Tuesday, nothing happened.
Tuesday night, again around 8:30, they bring in more drugs. From here on, things get more serious. The Etoposide drips again, then the Carboplatin, and then the 24 hours of Ifosfomide. And by Wednesday morning, I am feeling drowsy and my sense of taste is quickly leaving the building. The feeling is strange. I sense that something is happening in my chest because sometimes I feel that there is an icy (no pun intended to the ICE chemo) presence in my chest during chemo. I felt that even last year when it was called ABVD. For the most part, my stay in the hospital was pretty simple. Mom, Dad and Dominic came to visit again on Wednesday afternoon and I got to spend a little time with them in the lobby of the hospital because children are not allowed on the cancer floors. And I got discharged by noon on Thursday. All was uneventful, but I was feeling really tired. I napped a bit on Thursday afternoon, but I am pretty sure I ate a decent dinner Thursday night.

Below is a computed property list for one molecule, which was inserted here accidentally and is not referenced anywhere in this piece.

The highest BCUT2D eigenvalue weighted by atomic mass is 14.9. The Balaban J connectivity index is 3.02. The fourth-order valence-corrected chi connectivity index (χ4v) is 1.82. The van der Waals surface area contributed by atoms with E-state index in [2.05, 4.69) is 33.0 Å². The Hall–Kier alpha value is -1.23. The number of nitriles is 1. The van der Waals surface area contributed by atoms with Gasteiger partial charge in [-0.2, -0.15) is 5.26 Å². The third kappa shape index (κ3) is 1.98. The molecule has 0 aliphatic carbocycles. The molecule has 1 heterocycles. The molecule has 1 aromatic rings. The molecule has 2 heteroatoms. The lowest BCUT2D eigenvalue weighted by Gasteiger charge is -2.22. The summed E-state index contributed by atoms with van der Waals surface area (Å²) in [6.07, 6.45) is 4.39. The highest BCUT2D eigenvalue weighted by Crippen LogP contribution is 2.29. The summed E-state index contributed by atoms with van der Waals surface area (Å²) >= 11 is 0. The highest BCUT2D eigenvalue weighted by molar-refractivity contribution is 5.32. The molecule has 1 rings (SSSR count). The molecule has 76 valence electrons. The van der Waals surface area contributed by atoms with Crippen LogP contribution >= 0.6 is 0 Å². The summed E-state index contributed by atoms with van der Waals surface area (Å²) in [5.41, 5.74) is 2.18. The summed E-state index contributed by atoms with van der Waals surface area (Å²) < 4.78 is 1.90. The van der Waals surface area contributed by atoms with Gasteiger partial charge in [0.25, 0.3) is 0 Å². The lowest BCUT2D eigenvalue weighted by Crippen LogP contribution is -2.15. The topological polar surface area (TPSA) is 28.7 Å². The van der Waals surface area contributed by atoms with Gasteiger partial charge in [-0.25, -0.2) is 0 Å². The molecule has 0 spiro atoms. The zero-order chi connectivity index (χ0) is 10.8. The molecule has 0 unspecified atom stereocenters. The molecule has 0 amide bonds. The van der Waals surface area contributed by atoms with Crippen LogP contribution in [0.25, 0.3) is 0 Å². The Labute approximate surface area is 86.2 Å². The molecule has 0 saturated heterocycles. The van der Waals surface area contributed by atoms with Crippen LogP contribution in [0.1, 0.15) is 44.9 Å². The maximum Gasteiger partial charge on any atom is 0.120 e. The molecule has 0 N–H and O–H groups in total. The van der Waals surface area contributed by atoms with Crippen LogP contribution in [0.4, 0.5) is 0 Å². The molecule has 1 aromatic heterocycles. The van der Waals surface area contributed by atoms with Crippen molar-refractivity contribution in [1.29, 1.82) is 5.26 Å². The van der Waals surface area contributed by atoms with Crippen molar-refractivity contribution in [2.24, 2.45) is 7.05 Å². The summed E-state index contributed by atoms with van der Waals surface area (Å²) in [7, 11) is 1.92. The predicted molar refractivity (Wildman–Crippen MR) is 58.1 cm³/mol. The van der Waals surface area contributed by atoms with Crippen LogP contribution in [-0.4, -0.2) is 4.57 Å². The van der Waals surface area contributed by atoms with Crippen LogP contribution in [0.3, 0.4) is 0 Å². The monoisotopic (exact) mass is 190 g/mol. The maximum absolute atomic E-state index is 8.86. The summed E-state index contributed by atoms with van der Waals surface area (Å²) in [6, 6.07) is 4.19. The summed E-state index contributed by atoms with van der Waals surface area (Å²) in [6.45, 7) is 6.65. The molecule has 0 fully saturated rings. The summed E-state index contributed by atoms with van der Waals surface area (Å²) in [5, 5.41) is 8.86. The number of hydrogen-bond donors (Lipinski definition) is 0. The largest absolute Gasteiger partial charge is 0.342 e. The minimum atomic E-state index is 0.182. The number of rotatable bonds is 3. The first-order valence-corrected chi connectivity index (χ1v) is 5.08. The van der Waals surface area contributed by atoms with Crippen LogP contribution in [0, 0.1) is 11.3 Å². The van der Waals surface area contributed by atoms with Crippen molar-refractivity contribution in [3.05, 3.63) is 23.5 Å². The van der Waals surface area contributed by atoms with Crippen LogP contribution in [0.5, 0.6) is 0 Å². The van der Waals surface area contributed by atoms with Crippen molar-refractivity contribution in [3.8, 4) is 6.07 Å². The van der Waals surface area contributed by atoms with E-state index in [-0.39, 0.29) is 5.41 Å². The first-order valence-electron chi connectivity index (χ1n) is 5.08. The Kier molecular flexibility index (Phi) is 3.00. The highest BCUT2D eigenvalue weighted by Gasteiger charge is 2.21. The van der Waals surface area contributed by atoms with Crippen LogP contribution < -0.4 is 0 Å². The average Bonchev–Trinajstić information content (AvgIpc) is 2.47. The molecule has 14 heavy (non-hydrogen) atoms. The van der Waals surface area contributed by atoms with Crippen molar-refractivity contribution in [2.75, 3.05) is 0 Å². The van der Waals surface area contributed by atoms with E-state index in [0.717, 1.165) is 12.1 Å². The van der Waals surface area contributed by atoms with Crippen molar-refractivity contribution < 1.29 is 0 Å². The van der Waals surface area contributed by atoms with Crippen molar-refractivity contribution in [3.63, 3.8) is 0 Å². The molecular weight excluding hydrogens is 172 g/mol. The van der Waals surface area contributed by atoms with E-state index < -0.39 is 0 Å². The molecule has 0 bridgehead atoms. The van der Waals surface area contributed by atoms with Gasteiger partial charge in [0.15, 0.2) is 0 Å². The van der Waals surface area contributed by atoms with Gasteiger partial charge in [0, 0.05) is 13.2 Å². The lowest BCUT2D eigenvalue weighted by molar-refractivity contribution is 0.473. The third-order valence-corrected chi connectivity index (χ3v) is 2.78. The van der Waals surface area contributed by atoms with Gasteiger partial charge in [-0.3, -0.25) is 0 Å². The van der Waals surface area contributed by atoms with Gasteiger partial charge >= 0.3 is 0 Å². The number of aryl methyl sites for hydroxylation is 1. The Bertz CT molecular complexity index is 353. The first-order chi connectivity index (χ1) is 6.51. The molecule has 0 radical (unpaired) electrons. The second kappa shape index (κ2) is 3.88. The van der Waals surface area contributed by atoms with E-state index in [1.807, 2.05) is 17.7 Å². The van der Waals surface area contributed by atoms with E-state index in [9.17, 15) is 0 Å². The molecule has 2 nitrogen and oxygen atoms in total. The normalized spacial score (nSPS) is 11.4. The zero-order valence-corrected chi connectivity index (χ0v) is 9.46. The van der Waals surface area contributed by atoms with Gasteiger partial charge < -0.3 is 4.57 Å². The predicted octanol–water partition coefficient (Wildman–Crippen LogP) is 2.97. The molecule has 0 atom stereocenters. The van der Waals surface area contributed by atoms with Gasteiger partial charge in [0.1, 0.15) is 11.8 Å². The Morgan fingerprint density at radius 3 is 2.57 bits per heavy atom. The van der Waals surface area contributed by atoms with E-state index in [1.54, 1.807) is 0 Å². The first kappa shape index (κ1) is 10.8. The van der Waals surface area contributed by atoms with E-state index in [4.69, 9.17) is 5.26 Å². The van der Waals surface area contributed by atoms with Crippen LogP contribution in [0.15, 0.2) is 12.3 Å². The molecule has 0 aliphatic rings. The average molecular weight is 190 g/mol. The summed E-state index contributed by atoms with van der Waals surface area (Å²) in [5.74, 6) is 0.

Friday is when my troubles began. I woke up at 6:15AM with a horrible headache. A splitting, aching monster of a headache I have never experienced before. I had an appointment at the hospital for my Neulasta shot which Dad drove me to and we rode in silence. I was also feeling very nauseous and focuses all my energies on not throwing up during the 40 minute ride to the hospital. Somehow, the infusion room was more empty than I have ever seen it and I was in and out of there in about 10 minutes and back into the car for another 40 minute ride. I was not so lucky this time and had the throw up about 5 minutes into the ride. And that was pretty much how the rest of the day would go. The doctors prescribed OxyCodone for the headache because I can’t have any regular pain medication that could mask a fever, and they also claimed I might be dehydrated. Probably, chemo does make you pee a lot, like every hour for four or five hours straight. So, I spent the rest of the day trying to get the oxycodone and water to stick to my system, but I could not stop throwing up. It just kept coming and coming and coming. I don’t know how, because I definitely was expelling far more than I could take in. I mostly tried to sleep through this misery. The headache never subsided and I actually had it straight through to Saturday morning. That was the first time the oxycodone did its thing on my pain and let me get some relief.